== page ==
A cutaneous metastases often signify the recurrence of a cancer thought to be cured. It is essentially a tumor that has traveled to and grows on the skin. The cancers most likely to spread to the skin are breast, stomach, lung, uterus, large intestine, and kidneys.
Cancers that have the highest propensity to metastasize to the skin include melanoma (45% of cutaneous metastasis cases) and cancers of the breast (30%), nasal sinuses (20%), larynx (16%), and oral cavity (12%). Because breast cancer is so common, cutaneous metastasis of breast cancer is the most frequently encountered type of cutaneous metastasis.
It is also possible for some internal cancers to announce themselves via a skin rash. This is called cutaneous paraneoplastic syndrome and it is relatively uncommon. However, it’s very important to recognize this possibility. Considering this can lead to a quicker diagnosis and treatment.
Cutaneous paraneoplastic syndrome
Skin changes can often be the first sign of a deeper problem including an internal malignancy. Signs of skin disease may precede, occur with, or follow the detection of an associated cancer. These skin findings can be a feature of an undiagnosed cancer or provide the clue to a genetic syndrome which has an increased risk of certain cancers and may be the prompt for a thorough examination in patients. Or in a patient whose cancer is in remission, these skin diseases may be the initial sign of the cancer recurring.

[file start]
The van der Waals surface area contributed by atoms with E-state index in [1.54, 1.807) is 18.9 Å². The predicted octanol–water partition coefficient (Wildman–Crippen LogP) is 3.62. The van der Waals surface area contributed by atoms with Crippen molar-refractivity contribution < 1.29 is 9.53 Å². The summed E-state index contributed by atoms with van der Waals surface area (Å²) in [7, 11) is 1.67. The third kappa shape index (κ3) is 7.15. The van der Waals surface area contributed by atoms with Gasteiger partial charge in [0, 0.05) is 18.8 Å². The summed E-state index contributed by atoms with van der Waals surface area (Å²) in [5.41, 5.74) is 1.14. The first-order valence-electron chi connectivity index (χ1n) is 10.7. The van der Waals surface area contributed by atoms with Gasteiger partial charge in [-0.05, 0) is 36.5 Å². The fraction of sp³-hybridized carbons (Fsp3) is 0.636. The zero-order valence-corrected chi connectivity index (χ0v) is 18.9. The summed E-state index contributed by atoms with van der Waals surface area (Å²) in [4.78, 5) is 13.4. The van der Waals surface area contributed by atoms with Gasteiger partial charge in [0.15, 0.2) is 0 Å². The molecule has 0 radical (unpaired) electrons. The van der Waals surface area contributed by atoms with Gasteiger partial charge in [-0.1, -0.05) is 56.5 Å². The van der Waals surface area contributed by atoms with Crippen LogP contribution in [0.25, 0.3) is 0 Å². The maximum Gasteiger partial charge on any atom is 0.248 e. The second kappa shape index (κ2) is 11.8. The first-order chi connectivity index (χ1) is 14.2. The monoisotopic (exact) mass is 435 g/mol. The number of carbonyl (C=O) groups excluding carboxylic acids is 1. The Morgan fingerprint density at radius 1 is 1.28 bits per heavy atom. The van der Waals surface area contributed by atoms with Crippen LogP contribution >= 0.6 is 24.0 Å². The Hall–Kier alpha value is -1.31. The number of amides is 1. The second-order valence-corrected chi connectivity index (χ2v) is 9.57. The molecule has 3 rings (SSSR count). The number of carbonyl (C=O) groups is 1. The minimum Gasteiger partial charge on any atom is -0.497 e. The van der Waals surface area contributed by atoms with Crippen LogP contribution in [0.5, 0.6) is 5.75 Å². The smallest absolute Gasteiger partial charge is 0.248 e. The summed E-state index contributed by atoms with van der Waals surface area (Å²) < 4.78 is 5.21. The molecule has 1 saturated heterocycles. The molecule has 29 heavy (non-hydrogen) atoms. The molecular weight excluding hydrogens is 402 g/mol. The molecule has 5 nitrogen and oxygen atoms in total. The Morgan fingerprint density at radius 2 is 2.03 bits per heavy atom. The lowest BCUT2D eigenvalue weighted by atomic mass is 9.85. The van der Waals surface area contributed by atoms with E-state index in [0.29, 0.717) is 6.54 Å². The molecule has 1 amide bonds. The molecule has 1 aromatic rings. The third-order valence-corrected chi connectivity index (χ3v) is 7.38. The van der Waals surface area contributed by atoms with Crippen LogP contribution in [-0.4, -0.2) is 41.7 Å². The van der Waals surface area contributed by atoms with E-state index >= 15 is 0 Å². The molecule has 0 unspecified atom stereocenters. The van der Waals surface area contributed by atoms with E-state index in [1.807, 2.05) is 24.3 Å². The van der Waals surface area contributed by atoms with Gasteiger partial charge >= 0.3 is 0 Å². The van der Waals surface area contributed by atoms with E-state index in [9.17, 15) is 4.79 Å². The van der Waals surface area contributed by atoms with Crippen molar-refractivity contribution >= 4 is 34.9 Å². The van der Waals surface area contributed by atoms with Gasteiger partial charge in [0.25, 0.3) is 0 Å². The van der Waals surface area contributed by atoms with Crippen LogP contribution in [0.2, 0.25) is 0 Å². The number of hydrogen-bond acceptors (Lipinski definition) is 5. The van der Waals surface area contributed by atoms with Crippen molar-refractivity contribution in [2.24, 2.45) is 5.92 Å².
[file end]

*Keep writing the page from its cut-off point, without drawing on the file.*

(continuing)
Cutaneous signs of other cancers can be classified into 2 major types:
Genetically determined syndromes with a cutaneous component (genodermatoses) that predispose at risk individuals to develop cancer
Paraneoplastic syndromes which occur around the same time an underlying cancer is discovered
Skin findings in cutaneous paraneoplastic syndromes are a broad group of different findings that may be associated with an internal malignancy. Some examples of these are acanthosis nigricans, tripe palms, dermatitis herpetiformis, dermatomyositis, extramammary Paget's disease, hypertrophic pulmonary osteoarthropathy, paraneoplastic pemphigus, intractable itching, pyoderma gangrenosum, Sweet's syndrome and reactive erythemas.
If a paraneoplastic skin condition is suspected, an appropriate work-up, including an age-appropriate cancer screen, should be pursued to search for an underlying cause in a patient without known cancer or to detect recurrent or metastatic disease in a patient with an established history of malignancy. The staff at the Dermatological Center for Skin Health work together as a team to ensure the most efficient and seamless effort to determine if there is any cause for concern.